2020 Nuffield Farming scholars announced

The recipients of next year’s 19 Nuffield farming scholars have been named.

The cohort come from across UK agriculture, food and rural industries and will travel around the globe to study their chosen topic seeking guidance from industry leaders, experts and pioneers.

The scholarships will be formally awarded at the Nuffield Farming Conference, held November 27-29 at Chesford Grange in Kenilworth, Warwickshire, after which, the scholars will commence their 18 months of travel and study.

Mike Vacher, Nuffield director said: “UK agriculture is navigating through a period of uncertainty and change – environmentally, socially and politically.

“Our 2020 scholars were selected from a talented and passionate group of applicants for their ability to lead positive change in their sectors, as well as their potential to inspire others to do the same over the course of their travels and beyond.

The Scholarship offers a once-in-a-lifetime chance to connect with and learn from the best of the international food and farming community.

“The knowledge and experiences they will bring back to the UK will be incredibly valuable as our industry moves forward, and this wouldn’t be possible without the generous support of our sponsors.

“We have an exciting range of study topics this year and, on behalf of the Trust, I’d like to wish the 2020 scholars the very best as they prepare to start to their journeys.

“I know that they have the ability to not only guide British agriculture through these uncertain times, but to help make it stronger than ever before.”

2020 scholars

The 2020 Nuffield Farming scholars are:

  • Aoife Behan (Edinburgh, Scotland) whose topic ‘Policies for a transition to agroecology by 2045 (Scotland)’ is generously supported by The MacRobert Trust;
  • David Butler (Kent, South East) whose topic ‘Biodiversity for the Future of Fruit Farming’ is generously supported by Thatchers Cider;
  • John Cappalonga (London, South East) whose topic ‘How a Circular Economy can benefit UK Farmers and Growers’ is generously supported by The Studley College Trust;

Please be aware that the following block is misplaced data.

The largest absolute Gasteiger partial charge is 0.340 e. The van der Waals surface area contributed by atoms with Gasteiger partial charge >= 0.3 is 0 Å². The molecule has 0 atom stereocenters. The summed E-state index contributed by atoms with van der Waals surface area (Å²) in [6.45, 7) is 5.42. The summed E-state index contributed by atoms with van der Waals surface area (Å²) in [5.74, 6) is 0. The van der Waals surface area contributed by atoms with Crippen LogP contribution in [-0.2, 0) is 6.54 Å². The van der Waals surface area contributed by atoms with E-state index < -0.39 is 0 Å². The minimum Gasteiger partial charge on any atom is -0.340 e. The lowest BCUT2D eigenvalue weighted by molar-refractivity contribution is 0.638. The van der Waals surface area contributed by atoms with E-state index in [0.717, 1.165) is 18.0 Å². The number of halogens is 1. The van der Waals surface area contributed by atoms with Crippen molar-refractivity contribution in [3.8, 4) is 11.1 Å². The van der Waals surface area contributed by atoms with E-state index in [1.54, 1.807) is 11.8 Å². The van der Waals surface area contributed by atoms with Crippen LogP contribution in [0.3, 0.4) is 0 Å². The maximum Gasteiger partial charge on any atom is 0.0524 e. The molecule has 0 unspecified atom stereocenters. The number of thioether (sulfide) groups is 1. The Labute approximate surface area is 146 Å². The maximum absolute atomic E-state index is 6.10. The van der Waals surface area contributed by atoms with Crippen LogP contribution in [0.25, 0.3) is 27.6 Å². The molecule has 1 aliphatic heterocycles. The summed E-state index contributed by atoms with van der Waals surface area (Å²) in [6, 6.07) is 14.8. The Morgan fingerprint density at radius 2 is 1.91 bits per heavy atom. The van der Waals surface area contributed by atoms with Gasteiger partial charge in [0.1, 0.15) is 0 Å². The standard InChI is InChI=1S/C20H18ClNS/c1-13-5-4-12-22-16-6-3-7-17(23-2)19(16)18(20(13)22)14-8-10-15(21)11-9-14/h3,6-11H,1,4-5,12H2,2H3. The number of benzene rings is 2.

• Lizzie Carr-Archer (Oxfordshire, Central) whose topic ‘How seed breeding could reduce farm inputs in the future’ is generously supported jointly by The Worshipful Company of Farmers with Savills and the Central Region Farmers Trust;
  • Nicola Harrison (Kent, South East) whose topic ‘Mapping out a green growth strategy for UK horticulture’ is generously supported jointly by The Worshipful Company of Fruiterers and the Food Chain;
  • Edward Jones (Anglesey, Wales) whose topic ‘Are we investing in the right agriculture technology and innovation?’ is generously supported by the Royal Welsh Agricultural Society;
  • Fred Langdale (Hampshire, South East) whose topic ‘Frost protection and post frost care in cool climate viticulture’ is generously supported by the John Oldacre Foundation;
  • Jamie Lockhart (Norfolk, Anglia) whose topic ‘Unlocking the potential of Data Use and Agri-tech within Agriculture is generously supported by the Royal Norfolk Agricultural Association;
  • Lucy MacLennan (Buckinghamshire, Central) whose topic ‘Do audits really improve microbiological food safety in fresh produce?’ is generously supported by the Central Region Farmers Trust;
  • Teresa Meadows (Essex, Anglia) whose topic ‘Challenging the Conventional: Behaviour change methods for the adoption of IPM’ is generously supported by the John Oldacre Foundation;
  • Emma Patterson Taylor (Edinburgh, Scotland) whose topic ‘The position of farming in the public consciousness’ is generously supported by the Royal Highland and Agricultural Society of Scotland;
  • Angus Russell (Warwickshire, West Midlands) whose topic ‘The Family Farm’s Sustainability and Profitability Through Joint Venture Farming’ is generously supported by the John Oldacre Foundation;
  • Hannah Senior (Yorkshire, Northern) whose topic ‘Accelerating AgriTech Entrepreneurs’ is generously supported by The Elizabeth Creak Charitable Trust (a Clyde Higgs Scholarship);
  • Samuel Smith (Dorset, South West) whose topic ‘Regenerative agriculture: a shared ambition for the future of farming? is generously supported by McDonald’s UK & Ireland;
  • Gary Spence (Kilkeel, Northern Ireland) whose topic ‘I can’t believe it’s not beef!’ is generously supported by the Thomas Henry Foundation;
  • Samuel Steggles (Norfolk, Anglia) whose topic ‘The journey to maturity – Navigating sustainable food business growth’ is generously supported by NFU Mutual Charitable Trust;
  • James Stobart (Cumbria, Northern) whose topic ‘Effective monitoring methods that measure ecological outcomes in grazing systems’ is jointly supported by The Company of Merchants of the Staple of England and AHDB;
  • Alastair Trickett (Yorkshire, Northern) whose topic ‘Nuance and Diversity. Mixed Farming for the Future Farmer’ is generously supported jointly by the Yorkshire Agricultural Society and National Trust;
  • Arthur Soames (Buckinghamshire, Central) whose topic ‘Harnessing AI to drive efficiencies in the Fresh Produce industry’ is generously supported by The Richard Lawes Foundation.

Every year, about 20 Nuffield Farming scholarships are awarded in the UK to young people between the ages of 22 and 45 from across the agricultural industry.

There is no need for formal qualifications in order to apply for a Nuffield scholarship; instead, the trust looks to unlock an individual’s potential and broaden horizons through study and travel overseas.

Scholars are selected with a view to developing tomorrow’s leaders within their individual business and the industry as a whole.